Big Four’ accounting and consultancy firm Deloitte’s Luxembourg unit is trialing an interesting experiment that will see its employees have the option to make lunch payments in its company canteen using bitcoin.
“We think it’s good to have our employees assess this new technology,” said Laurent Collet, a partner for strategy regulatory and corporate finance department at Deloitte Luxembourg.
Despite this forward-thinking experiment, the firm maintains that it will not be accepting bitcoin payments from their clients for its services, which is a shame considering that rival ‘Big Four’ accounting firm PwC’s Luxembourg unit will begin accepting payments in bitcoin on October 1st this year.
“Our role is to lead and it is only by being an active leader with exposure that we at PwC Luxembourg can understand the challenges inherent to the crypto world,” the company stated in a press release from earlier this month.
Collet said that the company is still engaging with the bitcoin technology albeit at a different application than using it for payments. He said that Deloitte is using the technology to process transactions related to its funds management services taking advantage of blockchain’s transparency as well as security to improve the auditing process.
“This is where we focus our attention right now in linking this new technology with the needs of the Luxembourg industry,” he said.
It is not clear from the report how the canteen will process the payments and this is actually of great concern because bitcoin in its standard form is not a particularly fast network. When making payments for small transactions such as paying for lunch or coffee, it could get relatively expensive considering that someone getting lunch is assumable hungry, paying using bitcoin is not going to work. Transaction confirmation times are extremely long more often taking more than an hour to get a single confirmation since these small transactions do not justify paying hefty fees to get quick confirmations. This means that no one will be willing to make payments for lunch if they are going to have to wait hours for their lunch.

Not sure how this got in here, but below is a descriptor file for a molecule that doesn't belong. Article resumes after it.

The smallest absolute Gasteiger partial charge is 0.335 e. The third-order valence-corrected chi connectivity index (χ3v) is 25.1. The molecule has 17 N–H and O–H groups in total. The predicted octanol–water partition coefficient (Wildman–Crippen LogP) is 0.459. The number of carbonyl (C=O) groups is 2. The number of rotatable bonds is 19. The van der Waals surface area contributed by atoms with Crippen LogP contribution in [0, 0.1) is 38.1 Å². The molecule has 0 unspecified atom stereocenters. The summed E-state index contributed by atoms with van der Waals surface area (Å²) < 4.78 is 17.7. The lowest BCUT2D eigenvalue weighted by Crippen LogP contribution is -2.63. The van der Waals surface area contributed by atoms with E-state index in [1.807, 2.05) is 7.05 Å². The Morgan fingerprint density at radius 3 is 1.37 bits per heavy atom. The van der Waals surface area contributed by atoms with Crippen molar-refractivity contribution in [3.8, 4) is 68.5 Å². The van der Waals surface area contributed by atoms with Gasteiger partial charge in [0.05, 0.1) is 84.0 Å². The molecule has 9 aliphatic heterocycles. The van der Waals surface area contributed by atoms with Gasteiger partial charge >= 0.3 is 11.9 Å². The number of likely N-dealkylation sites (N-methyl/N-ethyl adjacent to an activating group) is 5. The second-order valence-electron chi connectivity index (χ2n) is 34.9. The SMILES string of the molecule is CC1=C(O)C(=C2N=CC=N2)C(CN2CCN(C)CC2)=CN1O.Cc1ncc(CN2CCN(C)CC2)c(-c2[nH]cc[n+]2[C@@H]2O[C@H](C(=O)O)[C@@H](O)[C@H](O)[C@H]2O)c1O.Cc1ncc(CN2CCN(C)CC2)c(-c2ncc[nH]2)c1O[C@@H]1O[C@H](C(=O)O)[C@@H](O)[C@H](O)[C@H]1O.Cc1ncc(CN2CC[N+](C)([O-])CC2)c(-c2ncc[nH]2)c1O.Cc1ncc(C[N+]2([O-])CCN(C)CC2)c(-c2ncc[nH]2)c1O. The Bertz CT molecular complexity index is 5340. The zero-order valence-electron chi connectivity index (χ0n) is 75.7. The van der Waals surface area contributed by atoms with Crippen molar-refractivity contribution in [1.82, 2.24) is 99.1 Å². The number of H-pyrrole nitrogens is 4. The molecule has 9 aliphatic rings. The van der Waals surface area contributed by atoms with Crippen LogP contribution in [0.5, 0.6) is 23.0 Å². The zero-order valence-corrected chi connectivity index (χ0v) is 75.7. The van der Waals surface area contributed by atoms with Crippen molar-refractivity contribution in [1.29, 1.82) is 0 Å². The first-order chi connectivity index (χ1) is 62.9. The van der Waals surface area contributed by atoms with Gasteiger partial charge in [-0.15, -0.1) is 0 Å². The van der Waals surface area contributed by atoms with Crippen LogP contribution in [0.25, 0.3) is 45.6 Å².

The other option is to integrate Lightning Payments, a second layer application being developed by Bitcoin developers specifically to aid in micropayments similar to those that will be expected in a canteen setting. Lightning is far much cheaper and faster and frankly more appropriate for such an experiment. However, its user interface is not very user-friendly at the moment. Despite these challenges, it is worth acknowledging the effort such a big firm is taking in learning about a nascent technology like bitcoin.